The Challenge of Dating With Mental Illness


We can all agree that dating isn’t easy, right? I’m fairly certain I’m not falling into some large divide by saying that. However, dating when you have a mental illness can be a completely different experience. I’ve found it can be an emotionally charged and turbulent journey where people struggle to openly talk about themselves to another person.

In “My Sister’s Keeper,” Jodi Picoult writes, “I wondered what happened when you offered yourself to someone, and they opened you, only to discover you were not the gift they expected and they had to smile and nod and say thank you all the same.” Mental illness is still highly stigmatized in society, and to openly admit you are battling a mental health issue to a potential suitor can be terrifying.

Vulnerability is a trait that is often applauded but can easily be overlooked when discussing a topic so personal and misunderstood. As a mental health advocate, I find it imperative to
discuss my own diagnoses fairly quickly with a potential new partner. I don’t want to hide any part of my personality, which means my depression, anxiety and borderline personality disorder will be a topic on the first date. It is my personal belief that potential suitors should be informed before getting too emotionally involved, and while it might not be what they’re expecting, that doesn’t mean it’s not still great. Some people can handle all that comes with dating a person with mental illness, and some cannot. However, after hiding my depression for years, I cannot allow myself to live that way any longer, and I believe transparency can alleviate that struggle.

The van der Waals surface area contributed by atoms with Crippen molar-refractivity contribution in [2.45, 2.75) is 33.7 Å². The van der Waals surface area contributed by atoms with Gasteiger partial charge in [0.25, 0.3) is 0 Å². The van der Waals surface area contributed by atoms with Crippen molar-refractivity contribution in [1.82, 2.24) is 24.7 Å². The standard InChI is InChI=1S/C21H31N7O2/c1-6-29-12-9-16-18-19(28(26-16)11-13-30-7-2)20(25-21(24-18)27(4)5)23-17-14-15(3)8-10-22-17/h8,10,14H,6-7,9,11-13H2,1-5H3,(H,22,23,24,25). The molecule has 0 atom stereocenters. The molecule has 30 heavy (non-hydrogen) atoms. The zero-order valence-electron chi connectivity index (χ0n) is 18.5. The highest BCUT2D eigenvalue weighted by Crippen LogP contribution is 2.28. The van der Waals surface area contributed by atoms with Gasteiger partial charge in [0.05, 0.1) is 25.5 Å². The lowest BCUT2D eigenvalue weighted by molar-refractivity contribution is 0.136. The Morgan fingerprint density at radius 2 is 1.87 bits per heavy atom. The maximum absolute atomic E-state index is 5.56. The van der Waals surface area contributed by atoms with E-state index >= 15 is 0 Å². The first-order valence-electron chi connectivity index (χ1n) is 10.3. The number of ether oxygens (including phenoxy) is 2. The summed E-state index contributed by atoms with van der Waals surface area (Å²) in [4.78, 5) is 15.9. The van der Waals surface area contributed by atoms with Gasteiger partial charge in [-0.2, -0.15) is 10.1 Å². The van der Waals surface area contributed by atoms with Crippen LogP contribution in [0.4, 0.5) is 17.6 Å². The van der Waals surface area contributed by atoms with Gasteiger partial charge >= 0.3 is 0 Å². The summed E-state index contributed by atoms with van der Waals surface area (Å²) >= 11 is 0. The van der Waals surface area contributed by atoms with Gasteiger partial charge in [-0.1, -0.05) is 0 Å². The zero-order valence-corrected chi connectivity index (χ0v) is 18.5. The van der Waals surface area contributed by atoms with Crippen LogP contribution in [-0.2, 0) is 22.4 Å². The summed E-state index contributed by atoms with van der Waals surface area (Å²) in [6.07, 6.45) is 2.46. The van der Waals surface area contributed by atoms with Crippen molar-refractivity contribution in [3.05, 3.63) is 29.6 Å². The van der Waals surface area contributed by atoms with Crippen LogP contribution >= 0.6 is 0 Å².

I have mental illness, I write about mental illness, and I advocate for mental illness — but that does not mean I am mental illness. It can be important to discern that when discussing mental health because of the stigma often associated with it. Having borderline personality disorder has made me a more empathetic partner and overall person. Being diagnosed has
allowed me to connect with a community that is so openly supportive of one another, and it has transformed me into a more caring and concerned individual. I am a better partner today than I was 10 years ago because I’m self-aware and I want to be a compassionate and considerate girlfriend and friend.

It is not difficult to date with mental illness, but it is the stigma of mental illness that can make it difficult to date.

Image via Thinkstock.

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